[cnn-photo-caption image= http://i2.cdn.turner.com/cnn/2010/images/07/18/art.hoyeriso0718.cnn.jpg caption="House Majority Leader Steny Hoyer pointed to a trio of Democratic victories in special House elections to downplay the notion that his party will suffer big losses this November."]
Washington (CNN) – Pointing to victories in recent special elections, the number two Democrat in the House sought Sunday to buck the conventional wisdom about his party’s prospects in this fall’s midterms.
“I don’t think we’re talking about a big loss,” House Majority Leader Steny Hoyer of Maryland, said on CNN’s State of the Union.
Hoyer told CNN Chief Political Correspondent Candy Crowley that his party has done well in special congressional elections since the passage of the health care bill.
“After the last summer, which was a very hot summer politically, as you recall, we won a number of races during that period of time. Health care was a very hot topic.”
Notwithstanding the potential political fallout from passage of the health care overhaul, Hoyer pointed out that Democrats had won special elections in New York’s 20th and 23rd congressional districts and Pennsylvania’s 12th .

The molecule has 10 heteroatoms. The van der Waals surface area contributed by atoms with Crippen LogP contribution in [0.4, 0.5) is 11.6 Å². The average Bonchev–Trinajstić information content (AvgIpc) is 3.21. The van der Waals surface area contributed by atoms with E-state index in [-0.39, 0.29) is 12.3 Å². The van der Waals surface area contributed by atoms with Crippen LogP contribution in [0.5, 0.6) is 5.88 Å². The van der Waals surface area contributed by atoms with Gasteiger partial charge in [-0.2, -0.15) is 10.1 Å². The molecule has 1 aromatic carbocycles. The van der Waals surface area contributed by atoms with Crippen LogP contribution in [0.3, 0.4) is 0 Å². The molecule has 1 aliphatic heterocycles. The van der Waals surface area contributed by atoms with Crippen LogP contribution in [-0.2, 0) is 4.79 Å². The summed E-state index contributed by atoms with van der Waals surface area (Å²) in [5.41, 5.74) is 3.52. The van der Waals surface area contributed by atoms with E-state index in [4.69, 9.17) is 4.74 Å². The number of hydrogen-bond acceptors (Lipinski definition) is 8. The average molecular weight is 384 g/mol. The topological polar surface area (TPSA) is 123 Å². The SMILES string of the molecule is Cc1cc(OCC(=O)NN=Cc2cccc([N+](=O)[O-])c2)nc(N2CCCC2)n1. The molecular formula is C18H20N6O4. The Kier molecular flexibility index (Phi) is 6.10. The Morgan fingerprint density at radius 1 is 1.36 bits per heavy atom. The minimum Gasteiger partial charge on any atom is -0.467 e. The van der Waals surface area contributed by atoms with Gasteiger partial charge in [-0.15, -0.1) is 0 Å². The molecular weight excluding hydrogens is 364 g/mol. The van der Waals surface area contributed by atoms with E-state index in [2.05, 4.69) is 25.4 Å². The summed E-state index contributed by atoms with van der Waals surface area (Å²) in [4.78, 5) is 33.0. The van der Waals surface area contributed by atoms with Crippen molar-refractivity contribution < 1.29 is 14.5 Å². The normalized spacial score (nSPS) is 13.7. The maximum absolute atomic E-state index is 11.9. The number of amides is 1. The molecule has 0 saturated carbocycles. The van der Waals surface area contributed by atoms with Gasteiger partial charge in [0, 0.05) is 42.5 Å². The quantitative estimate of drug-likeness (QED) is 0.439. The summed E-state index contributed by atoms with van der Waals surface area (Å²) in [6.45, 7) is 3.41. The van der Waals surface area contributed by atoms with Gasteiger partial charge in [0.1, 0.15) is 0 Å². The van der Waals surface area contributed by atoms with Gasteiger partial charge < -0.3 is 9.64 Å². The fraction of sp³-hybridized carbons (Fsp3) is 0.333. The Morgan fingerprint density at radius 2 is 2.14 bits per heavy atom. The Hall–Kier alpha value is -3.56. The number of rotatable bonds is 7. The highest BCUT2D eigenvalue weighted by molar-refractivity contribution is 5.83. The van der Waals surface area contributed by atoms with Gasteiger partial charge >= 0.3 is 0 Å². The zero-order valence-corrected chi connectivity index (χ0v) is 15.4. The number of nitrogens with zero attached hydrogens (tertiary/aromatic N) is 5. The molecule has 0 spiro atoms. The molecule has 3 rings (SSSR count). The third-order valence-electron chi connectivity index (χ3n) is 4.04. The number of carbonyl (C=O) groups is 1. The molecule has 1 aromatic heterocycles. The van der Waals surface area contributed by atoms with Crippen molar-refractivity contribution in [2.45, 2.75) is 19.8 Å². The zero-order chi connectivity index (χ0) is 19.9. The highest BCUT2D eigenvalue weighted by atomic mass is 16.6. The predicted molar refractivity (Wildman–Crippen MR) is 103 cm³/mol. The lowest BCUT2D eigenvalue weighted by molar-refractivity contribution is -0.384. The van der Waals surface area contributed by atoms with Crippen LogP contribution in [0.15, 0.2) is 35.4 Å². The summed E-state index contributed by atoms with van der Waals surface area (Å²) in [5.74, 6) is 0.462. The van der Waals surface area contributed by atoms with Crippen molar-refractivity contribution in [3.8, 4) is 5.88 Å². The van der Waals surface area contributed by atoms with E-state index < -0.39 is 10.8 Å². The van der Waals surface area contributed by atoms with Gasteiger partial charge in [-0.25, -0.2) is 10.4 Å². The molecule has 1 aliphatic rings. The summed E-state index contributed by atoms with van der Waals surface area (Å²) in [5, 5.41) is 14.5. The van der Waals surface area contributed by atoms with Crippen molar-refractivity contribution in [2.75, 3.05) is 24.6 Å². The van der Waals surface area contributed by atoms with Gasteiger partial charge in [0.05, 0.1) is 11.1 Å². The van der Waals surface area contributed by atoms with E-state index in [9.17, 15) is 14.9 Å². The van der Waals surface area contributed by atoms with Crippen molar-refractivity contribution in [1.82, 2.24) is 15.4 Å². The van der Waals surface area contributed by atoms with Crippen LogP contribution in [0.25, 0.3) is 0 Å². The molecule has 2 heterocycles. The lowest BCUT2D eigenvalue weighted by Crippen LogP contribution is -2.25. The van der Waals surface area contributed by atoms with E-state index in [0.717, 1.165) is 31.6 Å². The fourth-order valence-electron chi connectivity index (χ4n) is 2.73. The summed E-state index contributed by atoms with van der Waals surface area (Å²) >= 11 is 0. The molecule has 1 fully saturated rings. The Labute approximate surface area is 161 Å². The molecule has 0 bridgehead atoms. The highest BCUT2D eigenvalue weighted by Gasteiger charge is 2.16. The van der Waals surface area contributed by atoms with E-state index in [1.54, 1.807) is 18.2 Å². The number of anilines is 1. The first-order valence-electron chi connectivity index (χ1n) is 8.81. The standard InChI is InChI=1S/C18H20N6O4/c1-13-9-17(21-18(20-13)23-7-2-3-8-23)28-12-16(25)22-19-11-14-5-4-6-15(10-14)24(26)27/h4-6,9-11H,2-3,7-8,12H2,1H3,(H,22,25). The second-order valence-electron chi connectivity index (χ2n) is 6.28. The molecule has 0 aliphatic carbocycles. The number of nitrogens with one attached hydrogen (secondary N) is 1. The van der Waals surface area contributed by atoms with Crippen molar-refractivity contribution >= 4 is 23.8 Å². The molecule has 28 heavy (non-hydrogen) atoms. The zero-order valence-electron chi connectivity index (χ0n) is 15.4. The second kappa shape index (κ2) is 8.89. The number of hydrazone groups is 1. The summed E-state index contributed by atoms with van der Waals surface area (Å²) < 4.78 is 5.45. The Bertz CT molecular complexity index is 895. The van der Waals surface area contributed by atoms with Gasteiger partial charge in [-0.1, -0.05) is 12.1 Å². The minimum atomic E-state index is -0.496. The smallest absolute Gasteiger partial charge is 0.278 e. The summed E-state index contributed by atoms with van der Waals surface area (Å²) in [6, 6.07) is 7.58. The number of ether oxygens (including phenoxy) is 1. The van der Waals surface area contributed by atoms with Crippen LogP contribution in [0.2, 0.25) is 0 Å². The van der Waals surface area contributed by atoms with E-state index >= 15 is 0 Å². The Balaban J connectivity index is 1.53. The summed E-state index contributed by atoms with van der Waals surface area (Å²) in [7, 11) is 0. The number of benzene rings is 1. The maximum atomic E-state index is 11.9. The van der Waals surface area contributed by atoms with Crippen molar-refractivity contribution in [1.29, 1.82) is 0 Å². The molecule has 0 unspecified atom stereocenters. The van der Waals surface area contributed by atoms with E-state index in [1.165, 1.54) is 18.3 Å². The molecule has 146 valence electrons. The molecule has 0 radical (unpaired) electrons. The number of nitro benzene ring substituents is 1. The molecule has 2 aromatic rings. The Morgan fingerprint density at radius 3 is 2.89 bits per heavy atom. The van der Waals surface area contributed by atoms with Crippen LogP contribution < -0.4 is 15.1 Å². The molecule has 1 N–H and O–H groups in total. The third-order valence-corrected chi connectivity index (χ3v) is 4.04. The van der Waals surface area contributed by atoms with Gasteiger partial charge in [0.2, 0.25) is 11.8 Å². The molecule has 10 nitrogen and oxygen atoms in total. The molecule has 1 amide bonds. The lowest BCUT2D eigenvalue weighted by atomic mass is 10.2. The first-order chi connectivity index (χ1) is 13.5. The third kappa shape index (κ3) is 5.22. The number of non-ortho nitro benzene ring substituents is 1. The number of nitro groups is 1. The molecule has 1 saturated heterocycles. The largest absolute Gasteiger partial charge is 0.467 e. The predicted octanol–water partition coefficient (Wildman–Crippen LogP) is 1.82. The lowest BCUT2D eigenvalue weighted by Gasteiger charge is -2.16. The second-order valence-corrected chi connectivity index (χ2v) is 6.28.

Appearing on CNN’s State of the Union, McConnell ticked off a litany of Democratic agenda items that his party has opposed.
“Look, what we are proud to say no to, and I think what the public wants us to say no to, are things like the government running banks, insurance companies, car companies, nationalizing the student loan business, taking over our health care,” McConnell told CNN Chief Political Correspondent Candy Crowley.
McConnell also pointed to the recently passed financial regulatory reform bill, the growth of the federal workforce, action by the Federal Communications Commission to assert authority over the internet, and the possibility that the National Labor Relations Board will change the law regarding how unions can be formed.
“Yes, we are opposed - let me make it clear, we are absolutely opposed to all of those things, and proudly so,” McConnell said.
But the GOP leader quickly added that his party agrees with the president on other issues and is willing to work on passing some legislation the president says he wants.